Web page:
learning and preparing students to be productive members of society – whether their future includes matriculation to college, advancement to a career or technical school, or placement into an increasingly global workforce. There is an emerging desire in the PUHSD to provide learning environments that better equip students to develop communication and problem solving skills – all in spaces that facilitate, accommodate and embrace collaboration; there is an equally strong desire to provide the same for staff. The continual and exponential emergence of technology in our schools and private lives has profound implications for where and how we should be headed with the business of educating our students.

Perris High School #4 | 2015 © BakerNowicki Design Studio

SLC

Small Learning Communities


CAL

Play Movie:

Perris High School Design & Animation

Centers for Applied Learning

Collaboration

Flexibility

CASE

Centers for Advanced Science Exploration BakerNowicki Design Studio | 17


Small Learning Communities Classroom

Classroom

Applied Learning Lab (CAL)

COLLABORATION

OUTDOOR LEARNING

OUTDOOR LEARNING

Applied Learning Lab (CAL)

Classroom

CONCEPT SKETCH Perris High School #4 | 2015 Š BakerNowicki Design Studio

SLC Entry

OUTDOOR LEARNING

Professional Center

DIAGRAM

: Outdoor Learning and Collaboration Spaces


) ASE C ( CE

SLC

N

SCIE

SLC

Hea Scien lth ces

Public S & Serv afety ice

SCIENCE (CASE)

CAL

SLC

Professional Center

SLC

VISUAL ARTS

Applied Technology

AP Cousn’s & eling

SLC

Professional Center

SLC

VISUAL ARTS

Professional Center

CAL

THEATER

SLC

International Business

THEATER

STUDENT UNION ADMIN

SLC

Public Safety & Service

Applied Technology

CAL International Business

STUDENT UNION

CAL

Applied Technology

ADMIN

GYM

Indoor/ Outdoor Collaboration Spaces

GYM

FLOOR PLAN

CAMPUS ZONING BakerNowicki Design Studio | 19


2 3 1

4

1 2

1

3

4

1. Small Learning Community 2. Professional Center 3. Science Classrooms

SMALL LEARNING COMMUNITIES:

Small Learning Communities (SLC’s) address some of the biggest challenges on a large comprehensive high school campus by personalizing the learning experience and creating a place students want to be. This design forms four small unique learning communities (SLC). Each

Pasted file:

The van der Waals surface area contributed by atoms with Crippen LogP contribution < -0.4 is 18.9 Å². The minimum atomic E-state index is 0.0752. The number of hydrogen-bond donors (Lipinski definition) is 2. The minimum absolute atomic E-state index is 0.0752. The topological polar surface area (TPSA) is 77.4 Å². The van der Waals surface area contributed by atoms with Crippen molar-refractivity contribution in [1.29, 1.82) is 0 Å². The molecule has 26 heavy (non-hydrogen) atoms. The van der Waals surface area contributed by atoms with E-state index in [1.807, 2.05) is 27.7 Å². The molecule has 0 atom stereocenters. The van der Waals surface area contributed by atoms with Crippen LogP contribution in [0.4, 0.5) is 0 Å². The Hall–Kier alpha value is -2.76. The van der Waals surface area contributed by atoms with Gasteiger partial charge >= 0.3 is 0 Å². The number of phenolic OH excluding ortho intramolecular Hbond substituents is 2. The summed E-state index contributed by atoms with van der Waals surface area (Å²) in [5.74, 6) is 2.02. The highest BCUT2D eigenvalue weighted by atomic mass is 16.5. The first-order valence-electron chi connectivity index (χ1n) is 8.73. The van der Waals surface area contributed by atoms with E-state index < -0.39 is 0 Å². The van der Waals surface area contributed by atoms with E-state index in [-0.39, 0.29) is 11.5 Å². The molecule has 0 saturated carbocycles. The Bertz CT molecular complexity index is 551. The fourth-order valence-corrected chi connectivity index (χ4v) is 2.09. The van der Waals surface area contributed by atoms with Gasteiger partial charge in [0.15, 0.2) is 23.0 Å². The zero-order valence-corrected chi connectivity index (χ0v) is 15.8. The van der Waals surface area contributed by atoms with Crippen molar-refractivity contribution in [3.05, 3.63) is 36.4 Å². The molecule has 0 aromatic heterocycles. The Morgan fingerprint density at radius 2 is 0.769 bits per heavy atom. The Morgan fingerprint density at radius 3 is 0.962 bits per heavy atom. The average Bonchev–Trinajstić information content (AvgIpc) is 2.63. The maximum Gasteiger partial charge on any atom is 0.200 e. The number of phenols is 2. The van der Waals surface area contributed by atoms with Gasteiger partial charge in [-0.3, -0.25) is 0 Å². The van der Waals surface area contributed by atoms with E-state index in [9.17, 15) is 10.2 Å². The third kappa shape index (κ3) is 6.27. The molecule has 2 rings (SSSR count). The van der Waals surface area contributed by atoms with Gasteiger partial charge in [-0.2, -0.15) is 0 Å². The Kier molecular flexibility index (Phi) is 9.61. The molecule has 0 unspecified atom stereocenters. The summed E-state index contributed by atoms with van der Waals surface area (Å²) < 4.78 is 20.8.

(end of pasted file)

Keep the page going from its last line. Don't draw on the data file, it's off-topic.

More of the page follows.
community is equipped with a decentralized administration, a teacher professional center and a Center of Applied Learning (CAL). It is the District’s goal that each of these elements will empower personalized instruction for each student.

CENTERS FOR APPLIED LEARNING: Centers for Applied Learning (CAL’s) were defined from student interests, community input, local labor trends, and integration and articulation with local community college programs. The resulting CAL’s support career paths in Global Business, Health Sciences, Applied Technologies, Public


Small Learning Communities 2 5

1

The Quad

4. Cafe: Shaded Outdoor Dining 5. The Grove: Shaded Outdoor Study Safety & Service. Common core is integrated into each CAL to make the curriculum cohesive and ultimately more relevant for the students. Each CAL is integrated into one of the four SLC’s. Different CAL’s are paired adjacent to one another to allow for cross pollenation of ideas and to provide flexibilityand the ability to share equipment and spaces.

CENTERS FOR ADVANCED SCIENCE EXPLORATION:

Center for Advanced Science Exploration (CASE) provides specialized lab environments for the application and exploration of the sciences and their integration into the academic environment of each SLC. The CASE is located

between the two primary academic wings of campus, and adjacent to the Heath Sciences and Applied Technologies SLC’s.


Small Learning Communities

4

3

1. Small Learning Community 2. Professional Center 3. Cafe: Shaded Outdoor Dining 4. The Grove: Shaded Outdoor Study


2

1

1

The Quad


Collaboration 4

2

Perris High School #4 | 2015 Š BakerNowicki Student Collaboration AreasDesign Studio

1. Collaborative Area, Soft Seating 2. Mobile White Boards 3. Counseling/A.P. Entrance


5

3

1

WHERE EVERYONE GETS TOGETHER Each SLC has one: a large Student Collaboration Area. It’s the heart of each community, providing the nexus of group learning, collaboration, applied learning (flex labs), teach and administrative presence (professional center), and student social life. The space is a double height room at the main entrance to each SLC. It’s comfortable, active, easily supervised from both above and below, and is easy to find. It’s the answer to the goal: “make a pace where BakerNowicki students will want to Studio stay.” | 25 Design

4. Interactive Display 5. Professional Center


3

1

2

Perris High School #4 | 2015 Š BakerNowicki Design Studio


Collaboration Where professional educators can collaborate

4

It’s a bit of a paradigm shift. Teacher’s don’t own their classes at this school. Instead, teachers have been provided a prominant, collraborative workspace that gives them the importance they deserve. Resourced with lounge-styled furniture, shared work stations, white boards, conference rooms, and a kitchenette, Teachers will more easily adapt to the project based learning and collaborative teaching goals that the District has established this campus.

Teacher’s Professional Center 1. Collaborative Area, Soft Seating 2. Mobile White Boards 3. Supervision of Quad 4. Workstations BakerNowicki Design Studio | 27


2

The PerrisLearning High School #4Commons | 2015 Š BakerNowicki Design Studio 1. Collaborative Learning in Soft Seating 2. Project rooms


Collaboration

4

3

1

THIS IS THE ‘LIBARY?’ WHERE ARE THE BOOKS? Perris Union High School District is a “one to one” district, providing chrome-books (or laptops) to each of their students. The result is a hyper-focus on technology rich

environments and learning. The District has re-visioned the Library as a Learning Commons, shown here, as a collaborative learning environment hosting small and medium sized groups. It’s intended

to be a loud a lively space. For students and small groups that still want that library-styled quiet, project rooms (shown above as element (2) can be reserved. BakerNowicki Design Studio | 29

3. Wall-Talker White Boards and Interactive Technology 4. View to Student Union Below


Socialization 1

4

The Lunch Shelter